In December 2012, California became an international leader in ocean protection by completing the United States’ first statewide network of marine protected areas (MPAs). Like the nation’s parks, forests and wilderness areas protect wildlife and habitats on land, MPAs protect and restore unique areas of the ocean. California’s MPAs come in many “flavors”; the size and level of protection, including fishing restrictions, can vary from one area to the next. Also called underwater parks or “Yosemites of the Sea”, they’re designed to protect plants and animals within an entire ecosystem, rather than protecting just a single species and ensure healthy, vibrant ocean life for generations to come.
California’s MPAs safeguard critical ocean habitat, allowing sensitive marine communities such as rocky reefs and seagrass beds to thrive and recover. They also protect biodiversity hotspots and important foraging grounds that support numerous species of fish and invertebrates, as well as seabirds and marine mammals. This in turn benefits a wide range of species including plants like bull kelp, invertebrates like sea stars, and marine mammals such as seals and otters. As safe havens, underwater parks offer a home and refuge for big, old, fat, female fish to recover, grow and replenish our ocean. MPAs are a “network of underwater nurseries”!
The central coast region of California was the first of the four coastal regions to establish a network of MPAs. Underwater parks in the central coast protect areas like the iconic Point Lobos, winding waterways of Elkhorn Slough, the tidepools of Natural Bridges, the elephant seal rookery at Piedras Blancas and many more important marine environments! Altogether, 29 MPAs were designated from Pigeon Point in the north to Point Conception in the south. These MPAs represent approximately 204 square miles (18%) of state waters within the region with approximately 85 square miles (7.5%) designated as "no take" state marine reserves. These MPAs went into effect in 2007.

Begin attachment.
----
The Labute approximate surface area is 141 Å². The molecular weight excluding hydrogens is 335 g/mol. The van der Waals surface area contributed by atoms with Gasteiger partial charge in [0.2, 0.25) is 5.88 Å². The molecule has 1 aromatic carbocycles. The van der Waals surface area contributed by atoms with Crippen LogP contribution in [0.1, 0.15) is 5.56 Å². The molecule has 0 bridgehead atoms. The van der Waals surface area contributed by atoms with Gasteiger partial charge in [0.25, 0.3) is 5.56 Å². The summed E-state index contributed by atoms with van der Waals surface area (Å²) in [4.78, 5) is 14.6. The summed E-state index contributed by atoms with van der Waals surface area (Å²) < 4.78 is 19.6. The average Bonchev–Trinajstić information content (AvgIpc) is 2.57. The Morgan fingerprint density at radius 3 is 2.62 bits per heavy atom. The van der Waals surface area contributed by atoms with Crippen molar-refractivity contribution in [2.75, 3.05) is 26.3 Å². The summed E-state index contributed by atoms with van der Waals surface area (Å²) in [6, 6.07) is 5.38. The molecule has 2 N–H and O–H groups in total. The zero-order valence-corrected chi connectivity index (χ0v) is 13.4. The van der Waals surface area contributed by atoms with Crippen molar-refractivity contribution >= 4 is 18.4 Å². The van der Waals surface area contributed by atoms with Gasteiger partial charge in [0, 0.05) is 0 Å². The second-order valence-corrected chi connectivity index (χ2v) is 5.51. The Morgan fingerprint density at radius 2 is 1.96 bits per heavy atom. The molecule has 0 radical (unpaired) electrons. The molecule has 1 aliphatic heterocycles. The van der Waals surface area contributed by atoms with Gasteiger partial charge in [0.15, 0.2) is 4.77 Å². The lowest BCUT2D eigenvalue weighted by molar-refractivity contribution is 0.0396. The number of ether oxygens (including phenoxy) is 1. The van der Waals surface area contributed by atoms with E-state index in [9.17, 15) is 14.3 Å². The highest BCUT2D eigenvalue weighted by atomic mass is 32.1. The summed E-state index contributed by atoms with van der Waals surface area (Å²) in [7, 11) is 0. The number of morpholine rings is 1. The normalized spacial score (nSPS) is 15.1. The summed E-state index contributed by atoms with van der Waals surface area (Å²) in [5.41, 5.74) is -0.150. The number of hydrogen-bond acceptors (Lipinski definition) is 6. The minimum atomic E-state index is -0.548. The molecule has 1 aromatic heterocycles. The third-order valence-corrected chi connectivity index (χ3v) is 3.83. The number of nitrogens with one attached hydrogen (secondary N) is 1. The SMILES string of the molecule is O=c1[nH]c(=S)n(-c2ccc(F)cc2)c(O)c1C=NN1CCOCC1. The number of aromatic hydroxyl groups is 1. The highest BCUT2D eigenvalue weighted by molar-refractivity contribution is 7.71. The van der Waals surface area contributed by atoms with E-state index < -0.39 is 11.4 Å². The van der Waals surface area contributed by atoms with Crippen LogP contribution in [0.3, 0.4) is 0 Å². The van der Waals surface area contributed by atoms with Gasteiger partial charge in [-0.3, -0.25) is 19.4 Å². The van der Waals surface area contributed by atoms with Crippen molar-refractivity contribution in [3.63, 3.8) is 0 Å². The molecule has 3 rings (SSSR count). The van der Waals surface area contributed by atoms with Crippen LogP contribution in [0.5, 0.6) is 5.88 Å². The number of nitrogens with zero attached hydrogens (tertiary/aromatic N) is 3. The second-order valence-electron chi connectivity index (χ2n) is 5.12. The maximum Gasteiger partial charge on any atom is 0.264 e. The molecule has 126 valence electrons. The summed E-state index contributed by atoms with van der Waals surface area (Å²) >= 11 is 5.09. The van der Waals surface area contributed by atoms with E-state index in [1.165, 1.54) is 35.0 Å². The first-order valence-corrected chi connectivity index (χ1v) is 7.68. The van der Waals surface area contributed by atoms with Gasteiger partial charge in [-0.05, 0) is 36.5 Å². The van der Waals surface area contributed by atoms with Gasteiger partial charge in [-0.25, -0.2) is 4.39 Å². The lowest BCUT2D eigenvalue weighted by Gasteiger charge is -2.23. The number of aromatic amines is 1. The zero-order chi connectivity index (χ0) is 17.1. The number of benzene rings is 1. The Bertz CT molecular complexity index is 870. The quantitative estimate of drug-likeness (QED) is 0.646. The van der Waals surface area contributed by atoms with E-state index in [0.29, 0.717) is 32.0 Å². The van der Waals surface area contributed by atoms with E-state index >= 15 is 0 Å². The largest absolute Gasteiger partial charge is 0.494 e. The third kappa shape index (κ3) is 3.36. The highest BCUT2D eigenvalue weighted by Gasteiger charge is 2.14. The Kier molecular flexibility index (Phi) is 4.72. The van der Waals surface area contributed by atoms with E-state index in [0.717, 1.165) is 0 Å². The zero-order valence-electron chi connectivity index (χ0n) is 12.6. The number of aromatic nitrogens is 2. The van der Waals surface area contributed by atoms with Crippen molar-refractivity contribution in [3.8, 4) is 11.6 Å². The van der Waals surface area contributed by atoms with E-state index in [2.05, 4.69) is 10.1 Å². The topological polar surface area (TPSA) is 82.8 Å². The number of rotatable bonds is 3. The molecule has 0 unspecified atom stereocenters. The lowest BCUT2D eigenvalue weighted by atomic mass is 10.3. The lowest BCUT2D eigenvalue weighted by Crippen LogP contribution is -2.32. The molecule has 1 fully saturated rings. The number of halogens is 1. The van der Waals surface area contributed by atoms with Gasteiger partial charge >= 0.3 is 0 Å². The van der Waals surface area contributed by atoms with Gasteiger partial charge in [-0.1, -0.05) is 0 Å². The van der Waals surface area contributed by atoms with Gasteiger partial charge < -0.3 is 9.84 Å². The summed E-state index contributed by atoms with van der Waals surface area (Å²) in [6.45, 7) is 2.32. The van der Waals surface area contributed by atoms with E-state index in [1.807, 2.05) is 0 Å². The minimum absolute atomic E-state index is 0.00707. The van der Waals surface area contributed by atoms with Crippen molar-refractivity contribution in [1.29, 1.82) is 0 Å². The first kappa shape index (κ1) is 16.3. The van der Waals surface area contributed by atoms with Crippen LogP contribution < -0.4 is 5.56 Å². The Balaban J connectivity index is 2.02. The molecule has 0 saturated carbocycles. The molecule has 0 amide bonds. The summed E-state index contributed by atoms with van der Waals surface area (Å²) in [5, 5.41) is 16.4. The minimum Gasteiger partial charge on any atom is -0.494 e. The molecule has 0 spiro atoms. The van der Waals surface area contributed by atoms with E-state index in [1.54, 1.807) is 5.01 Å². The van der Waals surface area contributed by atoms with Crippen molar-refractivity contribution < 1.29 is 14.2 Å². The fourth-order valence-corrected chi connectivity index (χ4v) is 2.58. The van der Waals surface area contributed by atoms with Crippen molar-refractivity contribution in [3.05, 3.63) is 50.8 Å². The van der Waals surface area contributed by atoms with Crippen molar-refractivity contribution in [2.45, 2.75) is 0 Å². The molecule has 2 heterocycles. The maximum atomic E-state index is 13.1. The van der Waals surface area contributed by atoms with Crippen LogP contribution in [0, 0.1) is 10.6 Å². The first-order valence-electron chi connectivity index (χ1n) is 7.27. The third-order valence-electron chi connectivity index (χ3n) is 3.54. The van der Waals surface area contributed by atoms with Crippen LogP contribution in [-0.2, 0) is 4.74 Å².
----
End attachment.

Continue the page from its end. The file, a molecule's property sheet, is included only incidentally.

Check out Central Coast MPA Tour. And while you're at it, check out North Coast MPA Tour. Based on Google Earth and requires 3D plug in for your browser; follow instructions.
Soquel Canyon and Portuguese Ledge State Marine Conservation Areas
The Monterey Submarine Canyon is a unique and biologically productive habitat. Plunging to depths greater than the Grand Canyon, the Monterey Submarine Canyon and Soquel Canyon funnel cold, nutrient-rich waters into the Monterey Bay.
Soquel Canyon SMCA captures an entire side branch of the Monterey Submarine Canyon - from relatively shallow waters at the canyon’s head to very deep waters. The area is an important seabird foraging ground and whale feeding area. Along with Portuguese Ledge, this MPA is in the middle of Monterey Bay and can only properly be seen by boat.
Portuguese Ledge SMCA protects important refuge habitat for several overfished deepwater rockfish species. Stand on the Santa Cruz Harbor Lighthouse Jetty and look towards the highest peak on the Monterey Peninsula, offshore you may even see a passing whale hunting along the underwater canyon walls.
Both of these MPAs allow for the recreational and commercial take of pelagic finfish only.
Explore California's Underwater Parks without getting your feet wet through new online tours!
Based on Google Earth and requires 3D plug in for your browser; follow instructions.